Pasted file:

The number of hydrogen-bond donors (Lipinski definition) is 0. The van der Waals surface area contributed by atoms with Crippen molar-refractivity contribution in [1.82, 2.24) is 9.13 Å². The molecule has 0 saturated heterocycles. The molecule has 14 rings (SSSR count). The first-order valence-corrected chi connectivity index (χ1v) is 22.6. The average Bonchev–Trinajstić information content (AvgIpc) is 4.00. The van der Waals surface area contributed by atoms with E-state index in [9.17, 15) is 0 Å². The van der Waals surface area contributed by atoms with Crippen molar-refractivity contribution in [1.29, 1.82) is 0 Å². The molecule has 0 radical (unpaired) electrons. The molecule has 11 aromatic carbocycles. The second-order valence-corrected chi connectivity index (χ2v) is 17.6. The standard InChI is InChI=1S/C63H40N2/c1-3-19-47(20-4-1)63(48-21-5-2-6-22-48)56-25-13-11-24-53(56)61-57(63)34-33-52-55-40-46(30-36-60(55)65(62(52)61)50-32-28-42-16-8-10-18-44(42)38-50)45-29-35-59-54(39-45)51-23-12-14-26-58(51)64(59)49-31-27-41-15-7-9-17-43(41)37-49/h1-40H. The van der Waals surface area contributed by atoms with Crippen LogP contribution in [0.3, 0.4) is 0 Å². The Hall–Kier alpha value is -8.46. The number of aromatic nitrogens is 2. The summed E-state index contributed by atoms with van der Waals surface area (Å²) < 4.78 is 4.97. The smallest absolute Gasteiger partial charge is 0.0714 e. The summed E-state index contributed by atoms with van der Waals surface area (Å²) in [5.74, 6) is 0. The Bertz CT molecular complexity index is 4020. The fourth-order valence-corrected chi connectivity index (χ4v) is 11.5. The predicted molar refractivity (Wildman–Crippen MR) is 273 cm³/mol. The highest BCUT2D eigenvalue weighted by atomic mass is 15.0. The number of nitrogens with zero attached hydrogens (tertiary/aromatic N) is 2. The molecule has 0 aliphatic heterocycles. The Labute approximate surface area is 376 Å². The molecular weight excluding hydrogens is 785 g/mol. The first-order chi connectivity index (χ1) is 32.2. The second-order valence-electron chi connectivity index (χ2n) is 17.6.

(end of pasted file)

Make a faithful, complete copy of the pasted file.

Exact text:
The number of hydrogen-bond donors (Lipinski definition) is 0. The van der Waals surface area contributed by atoms with Crippen molar-refractivity contribution in [1.82, 2.24) is 9.13 Å². The molecule has 0 saturated heterocycles. The molecule has 14 rings (SSSR count). The first-order valence-corrected chi connectivity index (χ1v) is 22.6. The average Bonchev–Trinajstić information content (AvgIpc) is 4.00. The van der Waals surface area contributed by atoms with E-state index in [9.17, 15) is 0 Å². The van der Waals surface area contributed by atoms with Crippen molar-refractivity contribution in [1.29, 1.82) is 0 Å². The molecule has 0 radical (unpaired) electrons. The molecule has 11 aromatic carbocycles. The second-order valence-corrected chi connectivity index (χ2v) is 17.6. The standard InChI is InChI=1S/C63H40N2/c1-3-19-47(20-4-1)63(48-21-5-2-6-22-48)56-25-13-11-24-53(56)61-57(63)34-33-52-55-40-46(30-36-60(55)65(62(52)61)50-32-28-42-16-8-10-18-44(42)38-50)45-29-35-59-54(39-45)51-23-12-14-26-58(51)64(59)49-31-27-41-15-7-9-17-43(41)37-49/h1-40H. The van der Waals surface area contributed by atoms with Crippen LogP contribution in [0.3, 0.4) is 0 Å². The Hall–Kier alpha value is -8.46. The number of aromatic nitrogens is 2. The summed E-state index contributed by atoms with van der Waals surface area (Å²) < 4.78 is 4.97. The smallest absolute Gasteiger partial charge is 0.0714 e. The summed E-state index contributed by atoms with van der Waals surface area (Å²) in [5.74, 6) is 0. The Bertz CT molecular complexity index is 4020. The fourth-order valence-corrected chi connectivity index (χ4v) is 11.5. The predicted molar refractivity (Wildman–Crippen MR) is 273 cm³/mol. The highest BCUT2D eigenvalue weighted by atomic mass is 15.0. The number of nitrogens with zero attached hydrogens (tertiary/aromatic N) is 2. The molecule has 0 aliphatic heterocycles. The Labute approximate surface area is 376 Å². The molecular weight excluding hydrogens is 785 g/mol. The first-order chi connectivity index (χ1) is 32.2. The second-order valence-electron chi connectivity index (χ2n) is 17.6.